mabel (third from left) and girlfriends on an excursion circa 1915


mom - train

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mail passenger train
march 27th
by margaret anderson

there are many trains, but none quite like the mail passenger. fifty years ago it was probably the most wonderful thing on earth, but those same coaches aren't very comfortable anymore. worn, rough upholstered seats have but a hint of softness to them and torture your back with their stiffness. had it not been for the two cheerful conductors, the chicago-iowa city trip would have been unbearable.

clutching our last quarters and suitcases, my roommate and i boarded the rock island mail passenger at 1:00 am, weary but knowing we had enough money left to rent pillows in the train. we curled up in the dimly-lit, dingy coach, waiting for the conductor to come through with those precious pillows. finally he came, but all he had was a few wisecracks about our discomfort. he was so amiable, it was hard to believe him when he told us they didn't have any pillows. i don't remember his reason, but it didn't seem at all logical. the first conductor came through again with the second one. who punched our tickets and chided us for wanting pillows. "after all, " he said. "conductors don't use them, and they ride every day !" "oh sure, but we don't ride everyday, and that's why we need them !"

we had wedged ourselves into seats facing each other and were munching not so solemnly on dry soda crackers, when our two conductors returned and routed us from our "beds".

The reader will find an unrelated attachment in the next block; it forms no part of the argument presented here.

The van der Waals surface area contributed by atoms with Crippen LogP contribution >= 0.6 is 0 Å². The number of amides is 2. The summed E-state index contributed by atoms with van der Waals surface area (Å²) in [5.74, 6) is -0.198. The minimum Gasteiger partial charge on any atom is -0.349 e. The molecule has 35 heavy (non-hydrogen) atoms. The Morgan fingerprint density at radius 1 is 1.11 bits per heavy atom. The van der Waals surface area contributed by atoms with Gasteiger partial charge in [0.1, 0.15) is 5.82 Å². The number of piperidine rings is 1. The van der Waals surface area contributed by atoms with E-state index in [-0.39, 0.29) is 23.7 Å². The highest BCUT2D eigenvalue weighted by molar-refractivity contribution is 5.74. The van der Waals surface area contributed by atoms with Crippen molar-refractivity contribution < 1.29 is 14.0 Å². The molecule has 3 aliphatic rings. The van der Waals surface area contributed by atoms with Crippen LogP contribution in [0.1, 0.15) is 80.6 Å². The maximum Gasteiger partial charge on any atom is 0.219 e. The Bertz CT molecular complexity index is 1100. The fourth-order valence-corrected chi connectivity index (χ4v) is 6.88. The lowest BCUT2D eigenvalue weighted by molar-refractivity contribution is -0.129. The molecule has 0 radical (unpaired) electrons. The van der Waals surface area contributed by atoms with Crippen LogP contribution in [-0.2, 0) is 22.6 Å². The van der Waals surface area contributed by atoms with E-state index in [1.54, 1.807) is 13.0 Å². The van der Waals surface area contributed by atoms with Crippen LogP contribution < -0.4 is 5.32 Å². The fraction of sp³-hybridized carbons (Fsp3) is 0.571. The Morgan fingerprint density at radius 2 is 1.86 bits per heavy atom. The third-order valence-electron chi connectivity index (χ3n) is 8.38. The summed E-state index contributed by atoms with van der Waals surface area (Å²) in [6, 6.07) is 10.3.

with a constant flow of teasing chatter and playful rebuke for the nasty comments we made about the train, they adjusted our seats so that we could lie down half way comfortably. we fitfully rocked and bounced our way across the illinois lowlands through the wee hours of the easter morning, with our two friends always there to chat with us whenever we awoke. they seemed to be waiting, ready to pounce, whenever we'd so much as lifted an eyebrow. and much to my amazement, they served us each a steaming cup of coffee and a fat raisin-filled ginger cooky, sitting by to entertain us while we ate. they had to know where we were going, where we'd been and what we had done, and where we were from. i had never realized that conductors could be so sweet, but these two were so friendly and generous, we could even feel more tolerant about the dirty, pokey train. their reason for giving us coffee was , they " just liked to make things more comfortable," although we noticed they didn't offer it to anyone else !

what a great sense of humor and love of people those men must have, to be able to take all the complaints about this train's peculiarities. just as we reached the tri-cities at dawn, we sadly took leave of our friends, knowing that train would not be the same without them. by doing all they could to make us comfortable and forget our tired bodies, they surpassed the coldly efficient conductors on the streamliners, to whom you are just one more passenger, and part of a great machine.